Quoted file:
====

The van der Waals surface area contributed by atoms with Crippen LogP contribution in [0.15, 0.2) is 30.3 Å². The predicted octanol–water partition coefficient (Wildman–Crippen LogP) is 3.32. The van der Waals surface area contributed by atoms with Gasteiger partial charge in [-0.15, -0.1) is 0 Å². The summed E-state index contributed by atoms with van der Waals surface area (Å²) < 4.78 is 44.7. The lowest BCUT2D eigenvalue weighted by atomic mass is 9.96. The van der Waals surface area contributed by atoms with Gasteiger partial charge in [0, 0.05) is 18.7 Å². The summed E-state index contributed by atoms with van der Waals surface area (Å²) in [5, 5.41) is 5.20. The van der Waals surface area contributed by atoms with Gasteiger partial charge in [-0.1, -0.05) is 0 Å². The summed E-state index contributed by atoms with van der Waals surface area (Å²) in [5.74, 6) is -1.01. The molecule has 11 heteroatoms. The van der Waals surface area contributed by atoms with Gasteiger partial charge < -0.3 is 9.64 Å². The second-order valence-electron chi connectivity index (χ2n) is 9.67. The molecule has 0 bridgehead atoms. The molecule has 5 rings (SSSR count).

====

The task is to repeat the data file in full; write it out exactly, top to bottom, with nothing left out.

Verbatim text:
The van der Waals surface area contributed by atoms with Crippen LogP contribution in [0.15, 0.2) is 30.3 Å². The predicted octanol–water partition coefficient (Wildman–Crippen LogP) is 3.32. The van der Waals surface area contributed by atoms with Gasteiger partial charge in [-0.15, -0.1) is 0 Å². The summed E-state index contributed by atoms with van der Waals surface area (Å²) < 4.78 is 44.7. The lowest BCUT2D eigenvalue weighted by atomic mass is 9.96. The van der Waals surface area contributed by atoms with Gasteiger partial charge in [0, 0.05) is 18.7 Å². The summed E-state index contributed by atoms with van der Waals surface area (Å²) in [5, 5.41) is 5.20. The van der Waals surface area contributed by atoms with Gasteiger partial charge in [-0.1, -0.05) is 0 Å². The summed E-state index contributed by atoms with van der Waals surface area (Å²) in [5.74, 6) is -1.01. The molecule has 11 heteroatoms. The van der Waals surface area contributed by atoms with Gasteiger partial charge < -0.3 is 9.64 Å². The second-order valence-electron chi connectivity index (χ2n) is 9.67. The molecule has 0 bridgehead atoms. The molecule has 5 rings (SSSR count).